Categories
Asset Reconstruction IBC Insolvency Restructuring

Insolvency Brief Case – March 2024

A New Year means New Resolutions! And we have resolved to bring you back our updates on India’s insolvency regime with more regularity and much more content.

Hello! Welcome back to our updates from the insolvency law landscape in India. 
 
In the News
 
The Competition Commission of India (CCI) cleared Adani Power’s proposed acquisition of Lanco Amarkantak Power. Adani Power proposes to acquire 100 per cent share capital and control of Lanco Amarkantak Power, pursuant to the corporate insolvency resolution process (CIRP) initiated under the Insolvency and Bankruptcy Code, 2016 (IBC).  

Aircraft lessor Wilmington Trust SP Services has moved NCLAT, filing an appeal against an earlier order of NCLT, which had dismissed its petition for initiating CIRP against low-cost carrier SpiceJet. Wilmington, the aircraft lessor based in Dublin, Ireland had moved the petition against SpiceJet in June 2023 over unpaid dues. This was dismissed by the NCLT earlier in January.  

In other news, real estate developer Snehanjali S. B. Developers Pvt Ltd has been admitted to CIRP pursuant to a petition filed by nearly 67 prospective homebuyers. The default occurred due to non-fulfilment of its obligations under the sale agreements executed with the homebuyers. Considering the default, the NCLT admitted it to CIRP and appointed Dinesh Kumar Deora as the interim resolution professional. 


From the Docket

The Supreme Court in Deccan Value Investors v. Dinkar Venkatasubramanian, following the ratio in Ebix Singapore, held that once a resolution plan has been approved by the committee of creditors (CoC), a successful resolution applicant can neither withdraw nor modify a resolution plan. In this regard, the court further held that the assumption is that the resolution applicant would submit the revival/resolution plan specifying the monetary amount and other obligations, after an in-depth analysis of the fiscal and commercial viability of the corporate debtor. Pointing out the ambiguities or lack of specific details or data, post-acceptance of the resolution plan by the CoC, should be rejected, except in an egregious case where data and facts are fudged or concealed.  

The NCLAT in Vijay Saini v. Shri Devender Singh held that for computing voting with regard to proposal under Section 12A of IBC, which provides for withdrawal of application under sections 7, 9 and 10 of IBC, the voting has to be computed as per proviso to Section 25A (3) of IBC. Proviso to section 25A(3) of IBC provides that the authorised representative should cast vote in respect of each financial creditor to the extent of their voting share. It has been further clarified that a proposal under Section 12A which statutorily requires 90% votes for approval, would not stand approved if the majority (more than 50%) of homebuyers/financial creditors vote in favour of it as provided under Section 25A (3A) in light of the proviso in the said section which clearly states that the said section is not applicable for application under section 12A. The threshold of 90% vote must be met for approval of the proposal.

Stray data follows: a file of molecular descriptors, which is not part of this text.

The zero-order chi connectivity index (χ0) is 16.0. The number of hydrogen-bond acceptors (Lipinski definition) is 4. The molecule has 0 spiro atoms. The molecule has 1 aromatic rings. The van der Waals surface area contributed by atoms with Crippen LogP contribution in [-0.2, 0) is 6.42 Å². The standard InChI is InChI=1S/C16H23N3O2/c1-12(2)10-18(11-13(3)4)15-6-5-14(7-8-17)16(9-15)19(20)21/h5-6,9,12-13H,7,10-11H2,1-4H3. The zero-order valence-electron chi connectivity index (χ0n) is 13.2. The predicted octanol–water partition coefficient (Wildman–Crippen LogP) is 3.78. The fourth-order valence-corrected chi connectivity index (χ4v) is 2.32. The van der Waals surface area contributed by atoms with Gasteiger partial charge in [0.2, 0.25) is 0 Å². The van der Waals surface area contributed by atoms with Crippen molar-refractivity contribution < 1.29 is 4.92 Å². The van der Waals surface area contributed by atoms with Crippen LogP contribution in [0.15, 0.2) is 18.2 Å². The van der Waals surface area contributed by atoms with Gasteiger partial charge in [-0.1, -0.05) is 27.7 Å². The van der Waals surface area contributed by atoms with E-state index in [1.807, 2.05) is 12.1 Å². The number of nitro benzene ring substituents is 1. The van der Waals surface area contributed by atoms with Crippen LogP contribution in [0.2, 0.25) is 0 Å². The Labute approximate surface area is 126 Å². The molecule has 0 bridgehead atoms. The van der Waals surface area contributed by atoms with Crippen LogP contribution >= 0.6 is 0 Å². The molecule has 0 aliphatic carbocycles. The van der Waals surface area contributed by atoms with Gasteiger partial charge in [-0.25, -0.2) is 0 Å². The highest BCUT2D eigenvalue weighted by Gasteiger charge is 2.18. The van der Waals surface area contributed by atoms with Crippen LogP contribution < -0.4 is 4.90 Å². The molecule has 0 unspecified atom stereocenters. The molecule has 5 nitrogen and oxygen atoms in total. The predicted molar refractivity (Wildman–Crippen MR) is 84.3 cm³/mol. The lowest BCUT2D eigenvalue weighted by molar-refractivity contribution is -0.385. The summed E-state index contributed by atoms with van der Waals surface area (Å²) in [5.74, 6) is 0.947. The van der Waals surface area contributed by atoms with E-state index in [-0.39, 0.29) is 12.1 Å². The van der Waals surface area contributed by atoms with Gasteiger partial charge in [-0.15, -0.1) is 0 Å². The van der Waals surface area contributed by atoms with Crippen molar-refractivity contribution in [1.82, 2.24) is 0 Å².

The NCLAT in One City Infrastructure v. Pratham Expofab held that the NCLT cannot direct the CoC to consider the settlement proposal of Suspended Management of Corporate Debtor, without granting an opportunity to be heard to the Successful Resolution Applicant.  

In Supreme Construction Developers v. Puranik Builders, the NCLAT held that when an order was passed by the NCLT in the presence of counsels of both parties, the parties cannot claim that they were unaware of the order. Therefore, the limitation to file an appeal before NCLAT would commence from the date of order and not the date of upload of the order on the NCLT website. 

The NCLAT in UV Asset Reconstruction v. Aircel, held that merely on the ground of subsequent ineligibility, the successful resolution applicant cannot be substituted with another entity/resolution applicant, after approval of Resolution Plan by the CoC and NCLT. 

In Anjani Kumar Prashar v. Manab Datta, the NCLAT held that where amalgamation or demerger occurs under the Companies Act, 2013, resulting in the transfer or vesting of assets and liabilities to the amalgamated or transferee company, the transferee company cannot evade the obligations set forth in section 7 of the IBC claiming that disbursements were not directly made to it. Since the Corporate Debtor acquired the project under SARFAESI Act, it cannot circumvent the provisions of the IBC and deprive the homebuyers of their right.  


 
DISCLAIMER

The content provided in this newsletter is intended for general awareness and should not be considered as legal advice. Readers are advised to consult with a qualified legal professional regarding any specific issues mentioned herein. If you have any questions about any of these developments or would like to see something different next month, reach out to us at knowledge@sarthaklaw.com.  

Thank you for reading! We will be back again next month with more updates on insolvency law.